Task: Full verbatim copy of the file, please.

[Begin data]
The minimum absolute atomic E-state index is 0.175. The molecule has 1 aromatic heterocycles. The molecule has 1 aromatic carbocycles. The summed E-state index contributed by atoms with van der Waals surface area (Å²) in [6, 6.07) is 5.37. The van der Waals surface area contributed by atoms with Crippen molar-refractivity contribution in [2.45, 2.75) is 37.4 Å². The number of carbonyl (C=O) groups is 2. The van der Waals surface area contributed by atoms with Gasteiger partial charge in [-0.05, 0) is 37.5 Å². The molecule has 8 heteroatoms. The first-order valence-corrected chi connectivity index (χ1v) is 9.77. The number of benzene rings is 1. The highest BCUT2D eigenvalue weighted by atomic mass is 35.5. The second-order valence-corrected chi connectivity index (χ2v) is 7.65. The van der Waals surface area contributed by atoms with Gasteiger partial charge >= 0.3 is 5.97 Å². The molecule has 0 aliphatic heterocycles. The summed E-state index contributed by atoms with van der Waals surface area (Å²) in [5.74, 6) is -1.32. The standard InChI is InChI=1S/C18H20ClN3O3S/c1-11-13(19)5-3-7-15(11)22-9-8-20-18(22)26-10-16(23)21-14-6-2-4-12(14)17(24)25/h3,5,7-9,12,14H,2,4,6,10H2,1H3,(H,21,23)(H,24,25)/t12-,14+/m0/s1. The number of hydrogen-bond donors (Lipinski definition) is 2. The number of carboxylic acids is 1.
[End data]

The minimum absolute atomic E-state index is 0.175. The molecule has 1 aromatic heterocycles. The molecule has 1 aromatic carbocycles. The summed E-state index contributed by atoms with van der Waals surface area (Å²) in [6, 6.07) is 5.37. The van der Waals surface area contributed by atoms with Crippen molar-refractivity contribution in [2.45, 2.75) is 37.4 Å². The number of carbonyl (C=O) groups is 2. The van der Waals surface area contributed by atoms with Gasteiger partial charge in [-0.05, 0) is 37.5 Å². The molecule has 8 heteroatoms. The first-order valence-corrected chi connectivity index (χ1v) is 9.77. The number of benzene rings is 1. The highest BCUT2D eigenvalue weighted by atomic mass is 35.5. The second-order valence-corrected chi connectivity index (χ2v) is 7.65. The van der Waals surface area contributed by atoms with Gasteiger partial charge >= 0.3 is 5.97 Å². The molecule has 0 aliphatic heterocycles. The summed E-state index contributed by atoms with van der Waals surface area (Å²) in [5.74, 6) is -1.32. The standard InChI is InChI=1S/C18H20ClN3O3S/c1-11-13(19)5-3-7-15(11)22-9-8-20-18(22)26-10-16(23)21-14-6-2-4-12(14)17(24)25/h3,5,7-9,12,14H,2,4,6,10H2,1H3,(H,21,23)(H,24,25)/t12-,14+/m0/s1. The number of hydrogen-bond donors (Lipinski definition) is 2. The number of carboxylic acids is 1.